The study revealed that active vertically integrated cannabis business licenses declined more sharply than other license types during the same period, with the number of licenses tumbling by 42% between 2022 and 2023. The study's authors also noted that 2023 was the second consecutive year that vertically integrated licenses declined, with active licenses falling by 22% in 2022.


Ever the optimist, Kemmerling refers to the pattern as the "revenge of the OGs," as many of the large MSO companies failed to realize the benefits of scale while also struggling to compete against much smaller local producers and retail dispensaries. 


"The original thesis of the vertically integrated, multistate operator having the advantages of scale and capital to dominate the regulated cannabis market has been thoroughly refuted. The economies never materialized, and the capital has been torched," Kemmerling said.


"The original thesis of the vertically integrated, multistate operator having the advantages of scale and capital to dominate the regulated cannabis market has been thoroughly refuted. The economies never materialized, and the capital has been torched."

- CRB Monitor CEO Steve Kemmerling


Overall, the takeaways from the study are a mixed bag. While the reduction in active licenses for the first may seem like an ominous sign for future growth, the authors point out that new and expanding state markets like New Mexico (600), New York (360), and Vermont (239) approved hundreds of new business licenses each in 2023.


In addition, Michigan, which is quickly becoming one of the best success stories in the American cannabis industry, added nearly 550 active licenses in 2023, making it the rare exception among the more mature market sectors in the United States. With Minnesota and Ohio set to come online with their respective adult-use markets later this year and into early 2025, there is hope that the figures will turn around and begin heading back in a more positive upward trajectory in the next few quarters.


However, the true answer to the question of how to fix the American cannabis industry lies more in the basic principles of economics, according to Kemmerling. Canada, an older market regulated at the federal level, is not experiencing the same issues as its American neighbor to the South. Much of that is due to one simple fact – Canada has one producer for every two retailers.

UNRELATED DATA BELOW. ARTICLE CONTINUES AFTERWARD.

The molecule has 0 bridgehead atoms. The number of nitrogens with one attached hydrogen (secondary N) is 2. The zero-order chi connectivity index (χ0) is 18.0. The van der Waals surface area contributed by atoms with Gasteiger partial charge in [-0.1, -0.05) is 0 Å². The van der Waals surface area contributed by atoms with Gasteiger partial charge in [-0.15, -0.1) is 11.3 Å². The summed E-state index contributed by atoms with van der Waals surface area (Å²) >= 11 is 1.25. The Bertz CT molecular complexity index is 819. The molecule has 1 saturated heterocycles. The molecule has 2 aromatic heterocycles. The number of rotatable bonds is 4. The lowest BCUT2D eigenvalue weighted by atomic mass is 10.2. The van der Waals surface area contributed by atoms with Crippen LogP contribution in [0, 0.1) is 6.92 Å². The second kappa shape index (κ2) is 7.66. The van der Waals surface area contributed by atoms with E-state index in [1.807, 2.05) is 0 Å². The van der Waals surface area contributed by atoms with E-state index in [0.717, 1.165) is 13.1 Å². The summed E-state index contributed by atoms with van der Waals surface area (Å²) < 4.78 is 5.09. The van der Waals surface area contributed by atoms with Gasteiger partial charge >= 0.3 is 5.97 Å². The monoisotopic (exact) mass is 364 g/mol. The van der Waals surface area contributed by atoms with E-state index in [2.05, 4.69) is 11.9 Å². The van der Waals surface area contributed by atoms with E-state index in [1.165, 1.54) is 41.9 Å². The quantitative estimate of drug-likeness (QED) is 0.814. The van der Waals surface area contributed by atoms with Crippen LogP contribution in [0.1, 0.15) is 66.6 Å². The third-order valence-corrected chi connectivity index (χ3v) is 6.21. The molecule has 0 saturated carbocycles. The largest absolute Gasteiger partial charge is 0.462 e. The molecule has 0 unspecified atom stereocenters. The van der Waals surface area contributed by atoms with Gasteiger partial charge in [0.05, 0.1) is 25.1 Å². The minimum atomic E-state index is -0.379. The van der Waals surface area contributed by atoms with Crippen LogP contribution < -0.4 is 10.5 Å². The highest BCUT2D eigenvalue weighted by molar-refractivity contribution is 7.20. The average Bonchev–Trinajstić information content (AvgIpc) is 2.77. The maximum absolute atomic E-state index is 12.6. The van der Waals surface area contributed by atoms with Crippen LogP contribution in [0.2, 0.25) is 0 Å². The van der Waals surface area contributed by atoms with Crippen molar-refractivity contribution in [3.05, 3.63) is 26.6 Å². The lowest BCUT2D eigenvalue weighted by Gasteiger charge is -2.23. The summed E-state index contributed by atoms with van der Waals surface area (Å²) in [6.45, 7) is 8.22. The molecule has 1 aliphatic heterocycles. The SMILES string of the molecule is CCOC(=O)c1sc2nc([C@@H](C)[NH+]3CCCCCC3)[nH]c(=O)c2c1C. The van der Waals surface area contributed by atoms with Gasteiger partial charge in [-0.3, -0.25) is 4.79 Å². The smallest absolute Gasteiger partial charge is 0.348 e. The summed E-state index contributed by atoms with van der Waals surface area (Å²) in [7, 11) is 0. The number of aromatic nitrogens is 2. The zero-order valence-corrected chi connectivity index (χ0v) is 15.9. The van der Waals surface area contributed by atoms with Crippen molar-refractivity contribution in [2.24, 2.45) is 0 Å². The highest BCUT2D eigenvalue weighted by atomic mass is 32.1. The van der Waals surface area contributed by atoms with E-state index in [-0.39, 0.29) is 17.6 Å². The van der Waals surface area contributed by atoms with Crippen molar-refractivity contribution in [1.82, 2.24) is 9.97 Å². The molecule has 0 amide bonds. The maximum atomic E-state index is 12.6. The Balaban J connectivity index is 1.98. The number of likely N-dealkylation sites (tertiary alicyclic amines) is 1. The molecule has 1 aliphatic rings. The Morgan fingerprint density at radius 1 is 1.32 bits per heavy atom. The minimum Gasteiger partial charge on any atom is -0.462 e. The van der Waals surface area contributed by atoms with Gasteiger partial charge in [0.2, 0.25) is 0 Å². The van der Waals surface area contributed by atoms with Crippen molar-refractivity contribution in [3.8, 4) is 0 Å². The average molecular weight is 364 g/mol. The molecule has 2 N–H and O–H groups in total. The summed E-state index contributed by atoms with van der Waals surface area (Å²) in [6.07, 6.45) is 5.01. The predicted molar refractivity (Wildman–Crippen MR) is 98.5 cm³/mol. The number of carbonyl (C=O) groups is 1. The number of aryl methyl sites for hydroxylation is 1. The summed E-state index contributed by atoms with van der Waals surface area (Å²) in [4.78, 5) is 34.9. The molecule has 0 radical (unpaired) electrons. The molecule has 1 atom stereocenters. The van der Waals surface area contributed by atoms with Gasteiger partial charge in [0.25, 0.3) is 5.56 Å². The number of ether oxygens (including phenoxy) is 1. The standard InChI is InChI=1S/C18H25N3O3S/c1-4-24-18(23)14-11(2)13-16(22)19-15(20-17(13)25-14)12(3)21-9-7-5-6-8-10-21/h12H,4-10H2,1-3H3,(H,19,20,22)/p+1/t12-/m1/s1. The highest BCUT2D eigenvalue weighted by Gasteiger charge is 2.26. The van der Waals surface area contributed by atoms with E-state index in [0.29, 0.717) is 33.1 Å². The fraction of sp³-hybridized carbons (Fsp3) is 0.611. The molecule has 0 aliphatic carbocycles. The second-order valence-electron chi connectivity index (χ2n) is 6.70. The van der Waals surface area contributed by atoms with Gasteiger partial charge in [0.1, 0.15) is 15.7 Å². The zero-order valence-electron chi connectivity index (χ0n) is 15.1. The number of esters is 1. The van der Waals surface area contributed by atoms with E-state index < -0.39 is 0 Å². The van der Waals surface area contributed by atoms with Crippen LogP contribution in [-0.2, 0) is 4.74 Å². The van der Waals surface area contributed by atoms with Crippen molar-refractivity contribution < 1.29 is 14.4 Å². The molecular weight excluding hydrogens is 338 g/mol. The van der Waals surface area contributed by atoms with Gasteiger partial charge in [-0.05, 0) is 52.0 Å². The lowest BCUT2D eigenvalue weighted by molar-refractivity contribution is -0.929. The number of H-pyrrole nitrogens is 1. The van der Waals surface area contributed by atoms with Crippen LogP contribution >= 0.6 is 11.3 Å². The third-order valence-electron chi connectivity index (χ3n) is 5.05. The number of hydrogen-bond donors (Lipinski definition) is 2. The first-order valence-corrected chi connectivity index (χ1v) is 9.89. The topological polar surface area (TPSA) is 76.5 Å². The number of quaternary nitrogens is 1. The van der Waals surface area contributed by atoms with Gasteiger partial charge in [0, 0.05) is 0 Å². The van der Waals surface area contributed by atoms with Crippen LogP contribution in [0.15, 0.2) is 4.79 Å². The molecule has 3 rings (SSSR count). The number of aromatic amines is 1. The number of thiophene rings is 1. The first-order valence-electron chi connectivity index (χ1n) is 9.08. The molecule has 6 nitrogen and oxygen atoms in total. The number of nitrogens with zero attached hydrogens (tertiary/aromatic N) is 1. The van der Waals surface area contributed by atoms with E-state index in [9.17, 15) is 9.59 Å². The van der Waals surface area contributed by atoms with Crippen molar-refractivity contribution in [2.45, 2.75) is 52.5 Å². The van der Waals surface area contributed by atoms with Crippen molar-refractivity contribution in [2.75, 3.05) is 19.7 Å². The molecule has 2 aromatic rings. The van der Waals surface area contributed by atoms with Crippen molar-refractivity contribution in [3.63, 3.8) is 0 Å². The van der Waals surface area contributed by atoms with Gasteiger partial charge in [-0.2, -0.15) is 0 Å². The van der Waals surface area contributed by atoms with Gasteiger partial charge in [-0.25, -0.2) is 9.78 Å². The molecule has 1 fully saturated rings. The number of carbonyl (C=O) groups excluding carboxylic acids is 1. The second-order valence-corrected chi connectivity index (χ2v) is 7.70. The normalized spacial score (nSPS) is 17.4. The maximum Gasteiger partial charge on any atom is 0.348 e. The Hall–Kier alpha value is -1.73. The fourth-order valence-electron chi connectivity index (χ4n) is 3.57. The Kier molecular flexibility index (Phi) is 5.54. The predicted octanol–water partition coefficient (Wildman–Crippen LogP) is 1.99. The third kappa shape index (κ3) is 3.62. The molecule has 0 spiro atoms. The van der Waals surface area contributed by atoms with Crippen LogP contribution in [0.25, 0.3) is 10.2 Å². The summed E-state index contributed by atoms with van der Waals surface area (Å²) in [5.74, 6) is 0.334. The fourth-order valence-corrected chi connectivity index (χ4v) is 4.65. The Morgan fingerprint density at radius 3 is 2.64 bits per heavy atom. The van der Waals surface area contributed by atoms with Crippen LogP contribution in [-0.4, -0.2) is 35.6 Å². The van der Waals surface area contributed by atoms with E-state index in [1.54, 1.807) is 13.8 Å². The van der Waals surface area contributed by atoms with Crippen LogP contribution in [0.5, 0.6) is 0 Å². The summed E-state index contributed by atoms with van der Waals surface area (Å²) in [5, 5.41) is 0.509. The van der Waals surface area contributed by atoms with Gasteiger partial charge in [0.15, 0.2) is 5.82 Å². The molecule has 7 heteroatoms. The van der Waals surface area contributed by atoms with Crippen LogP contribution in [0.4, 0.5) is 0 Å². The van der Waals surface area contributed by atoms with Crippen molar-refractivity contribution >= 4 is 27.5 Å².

Conversely, there are currently two producers for every retail dispensary in the United States. "The producer-and-retailer ratio needs to be closer to 1-to-2, rather than the current U.S. numbers of 2-to-1. No other agricultural product has twice as many farmers growing it as shopkeepers selling it," Kemmerling says.


"The producer-and-retailer ratio needs to be closer to 1-to-2, rather than the current U.S. numbers of 2-to-1. No other agricultural product has twice as many farmers growing it as shopkeepers selling it."

- CRB Monitor CEO Steve Kemmerling


This imbalance is one of the main reasons why American political leaders and the White House must keep the vital and popular hemp sector safe and flourishing. With farmers capable of producing far more cannabis and hemp crops than are currently needed for recreational and medical cannabis consumers, the most logical solution is to funnel those products to states where marijuana is still illegal, but hemp is not. 


Market forces are not to blame for the current state of affairs in the cannabis and hemp industries. The problem lies with corrupt politicians and the monopolistic powers funding and propping up Big Cannabis. It remains to be seen if enough lawmakers have the courage to work for the people or will remain obedient to their political and financial benefactors.